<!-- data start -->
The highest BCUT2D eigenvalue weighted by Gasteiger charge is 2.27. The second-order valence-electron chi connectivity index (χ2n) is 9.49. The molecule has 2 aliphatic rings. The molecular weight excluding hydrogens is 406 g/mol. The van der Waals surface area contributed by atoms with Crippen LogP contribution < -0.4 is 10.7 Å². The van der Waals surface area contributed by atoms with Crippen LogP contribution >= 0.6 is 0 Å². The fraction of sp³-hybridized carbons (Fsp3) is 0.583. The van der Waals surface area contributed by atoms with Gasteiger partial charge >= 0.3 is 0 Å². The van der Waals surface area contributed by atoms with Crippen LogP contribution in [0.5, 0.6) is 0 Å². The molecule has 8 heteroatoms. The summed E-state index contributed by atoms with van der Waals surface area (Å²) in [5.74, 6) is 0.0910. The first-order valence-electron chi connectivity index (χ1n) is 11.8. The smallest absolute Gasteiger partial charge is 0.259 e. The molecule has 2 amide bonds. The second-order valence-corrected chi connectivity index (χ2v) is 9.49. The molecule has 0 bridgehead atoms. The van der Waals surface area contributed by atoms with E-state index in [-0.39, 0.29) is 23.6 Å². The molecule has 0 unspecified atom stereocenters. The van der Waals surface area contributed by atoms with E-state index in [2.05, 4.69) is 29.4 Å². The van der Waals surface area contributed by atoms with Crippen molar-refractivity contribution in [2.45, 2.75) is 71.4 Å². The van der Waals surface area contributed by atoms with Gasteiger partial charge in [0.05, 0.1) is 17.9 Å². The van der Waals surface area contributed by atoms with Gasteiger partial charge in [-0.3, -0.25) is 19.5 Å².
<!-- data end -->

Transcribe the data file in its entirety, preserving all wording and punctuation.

The highest BCUT2D eigenvalue weighted by Gasteiger charge is 2.27. The second-order valence-electron chi connectivity index (χ2n) is 9.49. The molecule has 2 aliphatic rings. The molecular weight excluding hydrogens is 406 g/mol. The van der Waals surface area contributed by atoms with Crippen LogP contribution < -0.4 is 10.7 Å². The van der Waals surface area contributed by atoms with Crippen LogP contribution >= 0.6 is 0 Å². The fraction of sp³-hybridized carbons (Fsp3) is 0.583. The van der Waals surface area contributed by atoms with Gasteiger partial charge >= 0.3 is 0 Å². The van der Waals surface area contributed by atoms with Crippen LogP contribution in [0.5, 0.6) is 0 Å². The molecule has 8 heteroatoms. The summed E-state index contributed by atoms with van der Waals surface area (Å²) in [5.74, 6) is 0.0910. The first-order valence-electron chi connectivity index (χ1n) is 11.8. The smallest absolute Gasteiger partial charge is 0.259 e. The molecule has 2 amide bonds. The second-order valence-corrected chi connectivity index (χ2v) is 9.49. The molecule has 0 bridgehead atoms. The van der Waals surface area contributed by atoms with E-state index in [-0.39, 0.29) is 23.6 Å². The molecule has 0 unspecified atom stereocenters. The van der Waals surface area contributed by atoms with E-state index in [2.05, 4.69) is 29.4 Å². The van der Waals surface area contributed by atoms with Crippen molar-refractivity contribution in [2.45, 2.75) is 71.4 Å². The van der Waals surface area contributed by atoms with Gasteiger partial charge in [0.05, 0.1) is 17.9 Å². The van der Waals surface area contributed by atoms with Gasteiger partial charge in [-0.3, -0.25) is 19.5 Å².